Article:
Just because you hoard money or Gold Bullion, doesn't mean you're sick or wrong...
COMPULSIVE HOARDING is an affliction, an illness, writes Adrian Ash at BullionVault.
It disables the sufferer and those around them, presenting a health hazard as stuff piles up and the home turns into a trash can.
"Hoarding and anxiety go hand-in-hand," says one struggling survivor. "For many people, including hoarders and non-hoarders, fear keeps us from letting go of objects we don't need." Beating fear is a tough ask, however, and "clean-up usually provokes intense anxiety," says another report.
"Anyone helping the hoarder – even a professional cleanup crew – should be gentle, always caring and encourage the person to deep breathe and relax."
Now, given these sensitivities – and seeing how the causes of hoarding include dementia, depression, and obsessive compulsive personality – you might expect people to be a bit nicer when trying to get hoarders to stop. But no.
"Companies' growing cash piles are irking shareholders and stunting growth," barked the Financial Times in late January. "Politicians and policymakers are going to have to ask the question," declared David Bowers of Absolute Strategy Research in London – "How much longer are we going to allow companies to run themselves for cash?"
Two weeks later, Martin Wolf was at it in the same pages. "Britain needs to whittle down corporate cash piles," he announced, also quoting approvingly a London finance type, this time Andrew Smithers of Smithers & Co. "If the fiscal deficit is to disappear...there needs to be a mixture of lower profits, higher investment, and significantly smaller current account deficits.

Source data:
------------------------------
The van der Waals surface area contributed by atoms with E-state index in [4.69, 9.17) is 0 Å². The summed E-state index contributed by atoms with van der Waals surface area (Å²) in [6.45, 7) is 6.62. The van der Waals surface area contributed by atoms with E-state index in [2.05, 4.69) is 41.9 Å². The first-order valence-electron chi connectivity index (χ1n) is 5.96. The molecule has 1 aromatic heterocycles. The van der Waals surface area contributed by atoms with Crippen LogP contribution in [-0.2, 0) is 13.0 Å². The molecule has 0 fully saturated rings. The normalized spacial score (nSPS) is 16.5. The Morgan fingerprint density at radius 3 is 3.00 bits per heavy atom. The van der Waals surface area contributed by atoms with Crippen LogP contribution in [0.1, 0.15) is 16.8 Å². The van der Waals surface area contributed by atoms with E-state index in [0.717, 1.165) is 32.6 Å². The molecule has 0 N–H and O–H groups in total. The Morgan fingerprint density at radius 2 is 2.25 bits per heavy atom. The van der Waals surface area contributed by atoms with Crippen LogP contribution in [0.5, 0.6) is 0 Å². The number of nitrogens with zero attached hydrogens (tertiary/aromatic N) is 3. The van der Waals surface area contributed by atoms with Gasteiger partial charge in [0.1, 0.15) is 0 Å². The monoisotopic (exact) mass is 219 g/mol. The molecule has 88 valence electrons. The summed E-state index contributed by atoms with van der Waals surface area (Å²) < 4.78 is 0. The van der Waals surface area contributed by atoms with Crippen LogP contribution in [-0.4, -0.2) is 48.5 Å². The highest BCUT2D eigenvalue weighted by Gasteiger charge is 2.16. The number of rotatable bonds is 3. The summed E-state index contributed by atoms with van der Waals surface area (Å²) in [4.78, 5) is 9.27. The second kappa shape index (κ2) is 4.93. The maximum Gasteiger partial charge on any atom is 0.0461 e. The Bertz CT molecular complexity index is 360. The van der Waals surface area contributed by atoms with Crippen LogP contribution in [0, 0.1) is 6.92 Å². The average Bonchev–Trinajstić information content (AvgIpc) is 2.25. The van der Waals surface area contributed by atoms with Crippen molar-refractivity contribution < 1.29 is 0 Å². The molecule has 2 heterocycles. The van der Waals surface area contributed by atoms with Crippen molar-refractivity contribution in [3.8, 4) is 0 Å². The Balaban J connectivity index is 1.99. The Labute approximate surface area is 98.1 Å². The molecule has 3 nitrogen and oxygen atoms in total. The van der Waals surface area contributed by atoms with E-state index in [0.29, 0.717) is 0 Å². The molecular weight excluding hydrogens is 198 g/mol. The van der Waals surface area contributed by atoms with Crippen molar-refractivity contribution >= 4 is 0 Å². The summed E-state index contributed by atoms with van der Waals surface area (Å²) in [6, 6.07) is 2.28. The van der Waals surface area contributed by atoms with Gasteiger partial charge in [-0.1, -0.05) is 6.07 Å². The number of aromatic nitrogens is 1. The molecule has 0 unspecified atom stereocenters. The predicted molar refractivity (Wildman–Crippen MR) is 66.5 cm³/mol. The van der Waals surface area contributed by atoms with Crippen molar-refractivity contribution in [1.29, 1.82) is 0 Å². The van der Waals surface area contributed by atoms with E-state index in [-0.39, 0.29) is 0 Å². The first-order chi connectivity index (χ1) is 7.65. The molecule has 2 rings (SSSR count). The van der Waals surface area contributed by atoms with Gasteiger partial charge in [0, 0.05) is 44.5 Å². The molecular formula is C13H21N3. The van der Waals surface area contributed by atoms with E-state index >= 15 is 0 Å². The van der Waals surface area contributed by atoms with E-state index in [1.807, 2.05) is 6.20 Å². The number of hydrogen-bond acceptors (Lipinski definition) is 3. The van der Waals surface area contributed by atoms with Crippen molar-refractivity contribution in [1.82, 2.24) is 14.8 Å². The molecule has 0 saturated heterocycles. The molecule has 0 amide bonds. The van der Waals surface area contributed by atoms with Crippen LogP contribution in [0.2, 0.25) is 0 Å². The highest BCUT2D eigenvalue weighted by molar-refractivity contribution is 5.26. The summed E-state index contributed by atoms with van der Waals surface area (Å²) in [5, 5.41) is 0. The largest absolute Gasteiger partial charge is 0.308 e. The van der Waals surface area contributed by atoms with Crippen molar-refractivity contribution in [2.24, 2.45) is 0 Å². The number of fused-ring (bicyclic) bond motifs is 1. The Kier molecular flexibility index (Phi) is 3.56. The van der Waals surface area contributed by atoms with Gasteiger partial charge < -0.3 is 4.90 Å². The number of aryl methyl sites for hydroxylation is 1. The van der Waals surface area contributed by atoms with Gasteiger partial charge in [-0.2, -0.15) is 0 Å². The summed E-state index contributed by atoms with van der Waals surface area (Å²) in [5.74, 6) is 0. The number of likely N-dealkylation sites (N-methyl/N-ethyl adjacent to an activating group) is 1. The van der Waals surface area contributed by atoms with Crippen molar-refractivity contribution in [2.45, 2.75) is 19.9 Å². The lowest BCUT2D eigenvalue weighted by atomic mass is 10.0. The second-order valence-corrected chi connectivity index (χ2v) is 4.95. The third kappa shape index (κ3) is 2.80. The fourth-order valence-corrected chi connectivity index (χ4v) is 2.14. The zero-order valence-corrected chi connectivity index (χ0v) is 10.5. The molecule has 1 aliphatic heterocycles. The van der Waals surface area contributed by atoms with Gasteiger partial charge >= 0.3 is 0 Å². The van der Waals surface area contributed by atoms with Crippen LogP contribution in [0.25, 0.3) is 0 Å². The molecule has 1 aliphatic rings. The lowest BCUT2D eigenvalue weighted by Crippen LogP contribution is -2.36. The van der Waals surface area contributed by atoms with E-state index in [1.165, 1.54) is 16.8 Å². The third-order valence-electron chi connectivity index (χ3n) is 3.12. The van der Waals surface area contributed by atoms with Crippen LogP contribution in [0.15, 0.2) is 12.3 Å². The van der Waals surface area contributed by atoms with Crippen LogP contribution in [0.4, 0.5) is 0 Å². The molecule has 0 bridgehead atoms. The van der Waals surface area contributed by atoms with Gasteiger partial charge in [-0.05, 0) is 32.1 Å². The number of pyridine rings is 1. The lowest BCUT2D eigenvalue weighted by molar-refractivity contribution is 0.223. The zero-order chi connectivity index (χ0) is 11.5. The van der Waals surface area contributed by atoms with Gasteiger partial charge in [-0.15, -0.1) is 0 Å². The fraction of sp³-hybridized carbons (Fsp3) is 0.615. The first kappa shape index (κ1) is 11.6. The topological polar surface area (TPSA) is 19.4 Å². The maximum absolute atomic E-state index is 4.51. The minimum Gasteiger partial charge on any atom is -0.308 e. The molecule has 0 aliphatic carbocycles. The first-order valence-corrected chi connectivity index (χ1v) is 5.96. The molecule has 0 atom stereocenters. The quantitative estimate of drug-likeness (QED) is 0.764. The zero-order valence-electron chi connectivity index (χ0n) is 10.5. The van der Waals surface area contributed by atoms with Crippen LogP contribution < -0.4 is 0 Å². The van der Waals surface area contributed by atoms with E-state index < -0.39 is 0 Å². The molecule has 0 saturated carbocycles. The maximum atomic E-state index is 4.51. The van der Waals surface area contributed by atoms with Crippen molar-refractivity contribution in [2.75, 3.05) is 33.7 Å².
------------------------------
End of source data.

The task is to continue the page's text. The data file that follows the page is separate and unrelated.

"Increases in government investment and private housebuilding would also help," said Wolf, parroting UK and US economic policy since the Second World War. But the slaughter of corporate hoarders is new. Because the phenomenon is new, and "highly indebted UK households should not run large deficits again." Or to quote The Times this Monday, "Consumers cannot lead recovery. Britain needs business to stop 'stashing the cash'."
Now "Companies must stop hoarding cash and start investing instead," says – choke! – Will Hutton in The Guardian, quoting this week's same press release from the same think-tank, Ernst & Young's ITEM Club. "David Cameron and George Osborne have still not developed a full-throated industrial policy that would encourage companies to spend money on investment and innovation."